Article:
Here is where his critics grossly wrong him. Pius XII initiated, sustained and encouraged a programme of rescue ail over Europe, principally through the Nuncios. With what results? The facts are available from Jewish historians.
The first and greatest Jewish authority on the subject was Hungarian Jew, Jeno Levai. He defended the Pope at the Frankfurt trial of the last Auschwitz personnel taken prisoner, as late as 1964. However, on the papal side, the blockbuster is the work of Pinhas Lapide, one-time brigade major in the British army, Jewish journalist and diplomat.
Lapide worked in Israel and had access to the great centre of archives, "Yad Vashem". In his book The Last Three Popes and the Jews (London, 1967), he surveys the entire area covered by the anti-Jewish policy, points out the measures taken and the lives saved in each region. He reaches a total of 860,000 lives saved through Pius XII's programme. Another writer, David Herstig, writing in 1967 (Die Rettung, Stuttgart) calculated that 360,000 Romanian Jews in Israel owed their lives to the Pope.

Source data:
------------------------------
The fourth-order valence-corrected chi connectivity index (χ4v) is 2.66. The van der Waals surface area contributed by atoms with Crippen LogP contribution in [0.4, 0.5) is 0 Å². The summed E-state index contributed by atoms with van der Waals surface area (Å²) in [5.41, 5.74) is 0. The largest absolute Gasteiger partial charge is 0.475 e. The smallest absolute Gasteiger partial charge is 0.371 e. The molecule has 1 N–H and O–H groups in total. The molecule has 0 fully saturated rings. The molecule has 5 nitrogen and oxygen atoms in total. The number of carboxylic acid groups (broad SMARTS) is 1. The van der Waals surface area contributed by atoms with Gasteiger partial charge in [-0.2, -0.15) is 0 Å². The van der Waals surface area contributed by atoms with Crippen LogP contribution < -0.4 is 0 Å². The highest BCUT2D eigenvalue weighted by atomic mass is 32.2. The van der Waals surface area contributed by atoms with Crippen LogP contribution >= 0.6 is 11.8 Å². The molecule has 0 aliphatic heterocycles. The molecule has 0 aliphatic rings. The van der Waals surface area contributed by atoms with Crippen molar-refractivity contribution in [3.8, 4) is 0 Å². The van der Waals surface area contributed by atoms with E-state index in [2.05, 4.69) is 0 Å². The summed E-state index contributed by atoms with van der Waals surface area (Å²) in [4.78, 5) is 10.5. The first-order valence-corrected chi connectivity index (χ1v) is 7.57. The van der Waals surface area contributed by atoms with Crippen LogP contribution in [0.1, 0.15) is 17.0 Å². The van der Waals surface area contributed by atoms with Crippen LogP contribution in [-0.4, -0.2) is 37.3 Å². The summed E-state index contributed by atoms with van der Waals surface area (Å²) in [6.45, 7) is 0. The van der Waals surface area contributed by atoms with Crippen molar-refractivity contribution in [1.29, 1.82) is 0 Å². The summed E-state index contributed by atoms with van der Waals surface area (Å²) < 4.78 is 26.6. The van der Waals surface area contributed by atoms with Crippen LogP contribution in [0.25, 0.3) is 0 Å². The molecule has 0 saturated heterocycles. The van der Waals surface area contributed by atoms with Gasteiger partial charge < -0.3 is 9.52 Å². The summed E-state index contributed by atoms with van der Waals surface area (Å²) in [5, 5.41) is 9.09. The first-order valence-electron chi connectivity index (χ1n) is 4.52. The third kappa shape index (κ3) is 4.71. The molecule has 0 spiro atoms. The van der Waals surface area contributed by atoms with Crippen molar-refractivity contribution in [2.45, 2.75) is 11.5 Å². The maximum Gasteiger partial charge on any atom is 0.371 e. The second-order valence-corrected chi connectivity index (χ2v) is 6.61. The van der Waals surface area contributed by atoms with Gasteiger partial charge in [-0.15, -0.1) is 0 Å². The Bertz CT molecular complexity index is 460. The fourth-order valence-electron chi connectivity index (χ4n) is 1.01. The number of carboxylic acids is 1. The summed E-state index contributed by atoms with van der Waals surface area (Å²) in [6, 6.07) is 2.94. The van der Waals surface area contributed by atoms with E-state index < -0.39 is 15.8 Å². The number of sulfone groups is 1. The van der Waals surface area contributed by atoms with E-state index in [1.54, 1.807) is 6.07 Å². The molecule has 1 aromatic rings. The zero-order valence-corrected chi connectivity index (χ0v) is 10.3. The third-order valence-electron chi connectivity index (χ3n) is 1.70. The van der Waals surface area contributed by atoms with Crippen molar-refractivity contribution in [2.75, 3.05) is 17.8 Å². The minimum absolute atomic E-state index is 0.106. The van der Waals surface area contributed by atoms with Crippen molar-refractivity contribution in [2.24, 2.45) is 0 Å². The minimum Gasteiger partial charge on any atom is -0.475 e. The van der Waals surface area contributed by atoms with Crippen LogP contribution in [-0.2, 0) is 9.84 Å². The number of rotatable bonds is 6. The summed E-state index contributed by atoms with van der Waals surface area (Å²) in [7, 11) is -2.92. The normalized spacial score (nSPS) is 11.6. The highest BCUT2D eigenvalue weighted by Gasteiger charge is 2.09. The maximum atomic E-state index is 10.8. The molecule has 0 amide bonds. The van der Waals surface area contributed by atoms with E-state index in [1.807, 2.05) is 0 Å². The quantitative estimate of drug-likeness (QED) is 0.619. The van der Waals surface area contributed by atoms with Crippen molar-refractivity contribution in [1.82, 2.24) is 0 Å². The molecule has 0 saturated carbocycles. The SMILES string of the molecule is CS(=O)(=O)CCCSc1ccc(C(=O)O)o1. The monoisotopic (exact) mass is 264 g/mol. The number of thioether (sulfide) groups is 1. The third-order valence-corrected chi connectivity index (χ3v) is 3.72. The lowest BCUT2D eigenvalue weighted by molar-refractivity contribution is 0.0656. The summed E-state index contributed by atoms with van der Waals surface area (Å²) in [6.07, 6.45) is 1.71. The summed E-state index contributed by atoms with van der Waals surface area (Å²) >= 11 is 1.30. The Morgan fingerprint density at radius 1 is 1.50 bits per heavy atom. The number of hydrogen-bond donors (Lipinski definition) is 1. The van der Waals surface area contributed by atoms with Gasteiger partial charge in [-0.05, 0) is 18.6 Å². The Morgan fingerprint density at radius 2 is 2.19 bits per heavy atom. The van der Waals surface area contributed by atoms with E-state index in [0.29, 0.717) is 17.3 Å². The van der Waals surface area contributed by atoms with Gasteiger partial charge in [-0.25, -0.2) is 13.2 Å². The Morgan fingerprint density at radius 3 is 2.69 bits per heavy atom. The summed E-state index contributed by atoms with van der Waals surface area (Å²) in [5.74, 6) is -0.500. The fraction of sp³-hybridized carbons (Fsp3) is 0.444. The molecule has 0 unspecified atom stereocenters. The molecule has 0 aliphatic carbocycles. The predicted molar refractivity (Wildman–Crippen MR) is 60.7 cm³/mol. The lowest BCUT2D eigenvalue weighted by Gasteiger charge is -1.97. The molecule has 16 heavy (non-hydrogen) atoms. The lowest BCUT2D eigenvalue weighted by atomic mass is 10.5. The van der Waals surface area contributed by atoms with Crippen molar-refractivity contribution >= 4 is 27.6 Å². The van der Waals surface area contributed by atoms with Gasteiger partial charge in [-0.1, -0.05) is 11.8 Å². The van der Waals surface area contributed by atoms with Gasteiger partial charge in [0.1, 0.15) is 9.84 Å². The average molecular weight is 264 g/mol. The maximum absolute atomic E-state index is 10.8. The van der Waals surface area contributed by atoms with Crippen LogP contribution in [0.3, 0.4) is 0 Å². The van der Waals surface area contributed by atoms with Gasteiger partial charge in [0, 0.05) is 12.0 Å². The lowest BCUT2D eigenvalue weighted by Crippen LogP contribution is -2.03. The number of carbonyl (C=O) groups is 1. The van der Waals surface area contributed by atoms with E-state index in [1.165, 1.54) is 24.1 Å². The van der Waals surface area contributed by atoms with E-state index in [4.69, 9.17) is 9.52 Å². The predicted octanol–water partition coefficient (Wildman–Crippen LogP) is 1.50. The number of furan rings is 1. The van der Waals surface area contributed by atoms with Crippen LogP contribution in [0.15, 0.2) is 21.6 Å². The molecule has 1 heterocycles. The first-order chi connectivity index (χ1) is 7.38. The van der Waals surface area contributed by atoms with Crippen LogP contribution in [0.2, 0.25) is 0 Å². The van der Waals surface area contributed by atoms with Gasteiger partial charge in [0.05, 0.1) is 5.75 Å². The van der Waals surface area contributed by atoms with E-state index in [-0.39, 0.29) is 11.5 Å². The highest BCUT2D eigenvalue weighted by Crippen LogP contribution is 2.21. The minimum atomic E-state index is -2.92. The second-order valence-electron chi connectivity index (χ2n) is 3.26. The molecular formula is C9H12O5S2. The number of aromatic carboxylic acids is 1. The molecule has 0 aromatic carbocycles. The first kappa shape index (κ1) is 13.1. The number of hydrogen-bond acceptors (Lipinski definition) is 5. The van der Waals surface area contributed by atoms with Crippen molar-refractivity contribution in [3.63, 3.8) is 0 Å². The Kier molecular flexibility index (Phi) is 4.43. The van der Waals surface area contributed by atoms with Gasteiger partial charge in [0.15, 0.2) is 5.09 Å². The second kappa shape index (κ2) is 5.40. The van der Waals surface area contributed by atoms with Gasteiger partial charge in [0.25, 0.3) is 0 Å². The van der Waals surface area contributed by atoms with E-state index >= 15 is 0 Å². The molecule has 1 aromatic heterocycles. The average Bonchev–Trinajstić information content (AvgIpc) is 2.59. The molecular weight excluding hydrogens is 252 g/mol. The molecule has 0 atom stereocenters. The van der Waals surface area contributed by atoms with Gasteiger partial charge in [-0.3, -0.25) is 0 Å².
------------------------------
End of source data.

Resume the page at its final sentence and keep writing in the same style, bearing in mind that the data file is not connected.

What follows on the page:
Lapide, whom I interviewed in 1967, says that the Pope saved more lives than all government or international agencies together.
Other prominent Jews testified to his relief and rescue work, among them Isaac Halvei Herzog, the first Chief Rabbi of Israel, with whom I spoke about Pius XII, and in this country, Dr. Bethel Solomons who, when he was President of the College of Physicians, paid him public tribute.
It cannot be forgotten that the Jewish genocide was a policy worked out at the highest level, at Wannsee in January, 1942, with so many officials of high rank that it was styled the "Meeting of Secretaries". The destructive plan included all Jews in Europe, listing them, country by country, including 4,000 in Ireland. Yet those who were once my colleagues in the wartime Jewish Christian Society, the "Pillar of Fire", did not know this. Nor the extent of the genocide.
Dublin art dealer, Victor Waddington, gave me, at one meeting, a copy of the pamphlet by Victor Gollancz which on its cover stated that the victims numbered 300,000. Should not Gollancz, a publisher with multiple contacts, have been better informed? We know that already at that time the number of lives taken was ten times this figure. The whole plan comprised eleven million Jews, marked down for death. Hitler had foretold annihilation (Vernichtung) of the whole Jewish race in Europe. The master idea, strategic and tactical planning, a command structure, logistics, equipment, were all in place.
Let us thank God this was not to be.
Taken from the February 3, 1995 issue of The Irish Family.